David Van Asselt’s A Fable is to receive its world premiere off-Broadway. Directed by Daniel Talbott, the production will have a limited engagement May 3 through June 28. Opening night is set for May 22 at the Cherry Lane Theatre. Music is by Elizabeth Swados, set design is by John McDermott, costume design is by Tristan Raines, lighting design is by Joel Moritz, projection design is by Kaitlyn Pietras, sound design is by Janie Bullard and fight direction is by UnkleDave’s Fight-House. View Comments Van Asselt is the Artistic Director and a co-founder of Rattlestick Playwrights Theater. His credits include Dog Daze, Incident at Irving’s Pet Place (a radio play), A Trip to the Beach and Winning. A Fable takes into question how each choice we make can drastically change our ending. The adventure of an idealist spurred on by love to right a long-forgotten wrong, A Fable follow his encounters with a whole cast of characters—colorful and corrupt, lucky and ill-fated—as they each grope their way through a landscape of nationwide strife and corporate greed. The cast includes Edward Carnevale, Liza Fernandez, Dawn-Lyen Gardner, Maxwell Hamilton, Jerry Matz, Hubert Point-Du Jour, Eileen Rivera, Pamela Shaw, Samantha Soule, Alok Tewari, Sanford Wilson and Gordon Joseph Weiss.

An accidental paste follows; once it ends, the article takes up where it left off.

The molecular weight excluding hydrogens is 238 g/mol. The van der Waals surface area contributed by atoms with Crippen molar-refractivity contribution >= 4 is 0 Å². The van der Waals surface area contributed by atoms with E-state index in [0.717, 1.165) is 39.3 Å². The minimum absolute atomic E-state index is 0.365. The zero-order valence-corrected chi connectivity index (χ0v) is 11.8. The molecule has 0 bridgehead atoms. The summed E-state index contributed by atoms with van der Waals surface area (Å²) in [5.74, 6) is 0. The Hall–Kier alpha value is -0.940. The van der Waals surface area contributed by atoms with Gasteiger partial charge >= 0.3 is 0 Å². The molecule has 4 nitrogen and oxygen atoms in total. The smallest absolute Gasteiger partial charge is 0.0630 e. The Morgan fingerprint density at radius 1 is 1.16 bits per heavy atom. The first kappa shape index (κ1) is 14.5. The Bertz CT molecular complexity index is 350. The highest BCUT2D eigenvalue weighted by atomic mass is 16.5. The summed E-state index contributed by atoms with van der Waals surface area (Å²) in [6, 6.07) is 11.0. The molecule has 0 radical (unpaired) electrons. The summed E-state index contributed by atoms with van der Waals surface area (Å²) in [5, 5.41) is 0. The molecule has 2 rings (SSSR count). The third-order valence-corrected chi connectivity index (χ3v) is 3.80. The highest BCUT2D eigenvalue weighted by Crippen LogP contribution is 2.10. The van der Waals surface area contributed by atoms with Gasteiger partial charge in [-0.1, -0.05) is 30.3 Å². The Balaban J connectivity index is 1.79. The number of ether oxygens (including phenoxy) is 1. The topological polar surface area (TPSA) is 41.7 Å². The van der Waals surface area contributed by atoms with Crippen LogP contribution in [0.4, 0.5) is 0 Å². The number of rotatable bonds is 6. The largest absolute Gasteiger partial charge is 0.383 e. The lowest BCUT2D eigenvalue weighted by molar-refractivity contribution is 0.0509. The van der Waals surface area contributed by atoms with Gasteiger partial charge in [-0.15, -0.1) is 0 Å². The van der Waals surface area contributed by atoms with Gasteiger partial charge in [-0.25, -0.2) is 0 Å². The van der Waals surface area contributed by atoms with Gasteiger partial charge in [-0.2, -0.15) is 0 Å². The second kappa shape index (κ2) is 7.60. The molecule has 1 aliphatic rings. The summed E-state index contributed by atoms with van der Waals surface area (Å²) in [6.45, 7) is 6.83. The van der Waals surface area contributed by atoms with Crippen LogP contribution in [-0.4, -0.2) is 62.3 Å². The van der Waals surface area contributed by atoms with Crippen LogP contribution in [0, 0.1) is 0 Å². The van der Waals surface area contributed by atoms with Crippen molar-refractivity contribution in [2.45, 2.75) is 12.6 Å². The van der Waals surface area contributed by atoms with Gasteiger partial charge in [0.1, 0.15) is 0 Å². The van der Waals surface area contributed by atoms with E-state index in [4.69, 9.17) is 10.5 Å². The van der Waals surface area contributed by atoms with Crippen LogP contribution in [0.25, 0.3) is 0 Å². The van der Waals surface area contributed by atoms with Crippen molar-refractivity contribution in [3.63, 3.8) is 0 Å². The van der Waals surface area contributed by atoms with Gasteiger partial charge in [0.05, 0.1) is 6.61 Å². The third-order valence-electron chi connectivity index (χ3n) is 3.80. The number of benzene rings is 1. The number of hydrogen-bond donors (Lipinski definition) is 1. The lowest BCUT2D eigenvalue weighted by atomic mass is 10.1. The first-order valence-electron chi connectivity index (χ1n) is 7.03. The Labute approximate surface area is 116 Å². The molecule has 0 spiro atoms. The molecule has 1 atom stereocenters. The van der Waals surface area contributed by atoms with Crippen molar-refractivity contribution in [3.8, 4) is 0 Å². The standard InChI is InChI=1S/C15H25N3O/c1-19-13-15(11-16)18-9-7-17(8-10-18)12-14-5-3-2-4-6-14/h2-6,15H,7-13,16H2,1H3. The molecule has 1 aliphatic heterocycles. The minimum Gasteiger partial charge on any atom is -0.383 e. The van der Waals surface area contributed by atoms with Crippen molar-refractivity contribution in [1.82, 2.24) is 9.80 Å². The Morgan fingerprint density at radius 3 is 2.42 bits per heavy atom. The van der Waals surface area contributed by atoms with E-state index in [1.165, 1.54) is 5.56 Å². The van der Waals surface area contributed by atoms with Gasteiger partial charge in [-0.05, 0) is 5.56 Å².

The Department of Performance Venues has experienced serious understaffing problems after the opening of the much-anticipated Ronald Tutor Campus Center, according to department officials.Make it work · Drake Smith, a sophomore majoring in jazz studies, hands out programs to attendees at Bovard Auditorium. – Chloe Stepney | Daily Trojan Within the entire division — which manages Bovard Auditorium, Ground Zero Performance Café, the new campus center and other outdoor events — there are only six full-time staff members managing more than 400 students and more than 2,000 events per semester, according to Director of Performance Venues Brandon Operchuck.“We’re feeling people’s frustration because we’re slow to respond to requests and telephone calls,” Operchuck said.Before, USC’s Commons was not staffed enough to indicate the demand the department was going to experience with the addition of the campus center, Operchuck said. Staff members are scrambling for enough time to get everything done.“We knew it was going to be big. But the demand of the building clearly overshadowed what the expectation was and what it would take to operate. We’re working hard to get to the point of appropriately serving our community,” Operchuck said.The understaffing dilemma poses two problems: The department is weeks behind on its paperwork, and many events have to be rebooked because of a sudden change in the capacity limits implemented by the fire marshal.As part of signing off on the campus center, the fire marshal lowered the anticipated capacity from 1,283 people to around 980. What might seem like a small change, Operchuck said, forced the department to reconfigure scheduled events to abide by the new limits.“For the first couple of weeks, all the phone calls we received were not about new events, but it was more about working with people and making their already-planned events happen and dealing with their frustration,” Operchuck said.The most demanding jobs are understaffed, according to part-time staff member and lighting director Steve Farquhar, a senior majoring in computer science.Even with the understaffed office, both Farquhar and Operchuck said the part-time student employees come to the job eager and energized and that their desire and passion to help students is evident.“These 400 students are brilliant. They’re USC students, they’re really smart kids and they work really hard and they’ve given us all they’ve got,” Operchuck said.The appropriate amount of time needed to train these students is missing, however, which limits the amount of responsibilities new employees can take on, Operchuck said.“We can’t be asking students to work 40-, 50-, 60-hour weeks. More [student employees] requires more management, more paperwork and all of those things require someone to really be managing them,” Operchuck said. “Our full-time staff is really struggling to manage that to be able to train our wonderful students.”Farquhar said he has had to take on responsibilities, such as changing lightbulbs and moving equipment, that could be done by other staff members if there was enough time to train them.“I have a lot of responsibilities for projects — large projects and small projects — that I can’t get to because I have to do these other lower responsibilities,” he said. “More knowledgeable people and more people who have the time to spend would help me do the projects I’d like to get to do instead of the things I have to do now.”All of the venues that the department oversees are booked every day this fall, except for the Grand Ballroom, Operchuck said.“We’re very, very busy. The demand and the excitement on the [Ronald Tutor Campus Center] has been tremendous and people have been jumping on this opportunity to improve their events from previous years,” said Lisa Carley, scheduling and event coordinator for Bovard Auditorium, Ground Zero Performance Café and outdoor events.In previous years, the department didn’t experience as much commotion or as many problems as it is experiencing now, even when it had fewer staff members, Farquhar said.“In the past we’ve been pretty comfortable. But recently, with the opening of the new campus center and the opening of these new venues, we’ve had all of our usual productions responsibilities plus the responsibilities of opening a new building,” Farquhar said.With every new building, unexpected problems will inevitably arise, Operchuck said. Despite this, even with the lack of staff, the department is happy with the progression it has made within the last two months.“We are making it work and we’re doing a pretty good job with all the resources that we do have. It’s not a horrible situation that we’re in right now,” Farquhar said.With two months down and seven to go until the end of the academic year, Operchuck said the big shock has passed and all he really asks from the community is patience.“It’s tough to really understand the logistical complexity of managing so many things and different styles of events,” Operchuck said. “This time next year, we will be better in serving the people. It’s a moving target. Everyone is doing their very best to make this possible.”